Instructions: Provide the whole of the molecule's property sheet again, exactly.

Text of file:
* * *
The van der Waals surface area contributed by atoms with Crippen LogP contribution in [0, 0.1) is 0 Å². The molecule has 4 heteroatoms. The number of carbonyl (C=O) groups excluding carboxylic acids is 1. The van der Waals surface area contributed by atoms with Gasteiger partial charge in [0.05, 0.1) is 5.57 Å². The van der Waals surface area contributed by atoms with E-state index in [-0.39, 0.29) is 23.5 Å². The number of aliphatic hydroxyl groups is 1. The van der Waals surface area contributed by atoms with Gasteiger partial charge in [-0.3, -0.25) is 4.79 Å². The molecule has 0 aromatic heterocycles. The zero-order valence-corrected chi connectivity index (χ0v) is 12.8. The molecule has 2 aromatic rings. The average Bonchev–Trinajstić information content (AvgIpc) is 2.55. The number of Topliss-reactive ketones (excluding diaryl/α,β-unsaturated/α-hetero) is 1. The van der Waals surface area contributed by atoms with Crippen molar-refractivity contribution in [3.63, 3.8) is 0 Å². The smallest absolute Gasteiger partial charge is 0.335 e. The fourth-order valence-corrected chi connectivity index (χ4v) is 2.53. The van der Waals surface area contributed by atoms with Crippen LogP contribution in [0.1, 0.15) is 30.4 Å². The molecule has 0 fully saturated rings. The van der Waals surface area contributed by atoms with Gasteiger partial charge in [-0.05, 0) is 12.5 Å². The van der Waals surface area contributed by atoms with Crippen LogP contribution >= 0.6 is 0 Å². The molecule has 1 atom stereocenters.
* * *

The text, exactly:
The van der Waals surface area contributed by atoms with Crippen LogP contribution in [0, 0.1) is 0 Å². The molecule has 4 heteroatoms. The number of carbonyl (C=O) groups excluding carboxylic acids is 1. The van der Waals surface area contributed by atoms with Gasteiger partial charge in [0.05, 0.1) is 5.57 Å². The van der Waals surface area contributed by atoms with E-state index in [-0.39, 0.29) is 23.5 Å². The number of aliphatic hydroxyl groups is 1. The van der Waals surface area contributed by atoms with Gasteiger partial charge in [-0.3, -0.25) is 4.79 Å². The molecule has 0 aromatic heterocycles. The zero-order valence-corrected chi connectivity index (χ0v) is 12.8. The molecule has 2 aromatic rings. The average Bonchev–Trinajstić information content (AvgIpc) is 2.55. The number of Topliss-reactive ketones (excluding diaryl/α,β-unsaturated/α-hetero) is 1. The van der Waals surface area contributed by atoms with Crippen molar-refractivity contribution in [3.63, 3.8) is 0 Å². The smallest absolute Gasteiger partial charge is 0.335 e. The fourth-order valence-corrected chi connectivity index (χ4v) is 2.53. The van der Waals surface area contributed by atoms with Crippen LogP contribution in [0.1, 0.15) is 30.4 Å². The molecule has 0 fully saturated rings. The van der Waals surface area contributed by atoms with Gasteiger partial charge in [-0.05, 0) is 12.5 Å². The van der Waals surface area contributed by atoms with Crippen LogP contribution >= 0.6 is 0 Å². The molecule has 1 atom stereocenters.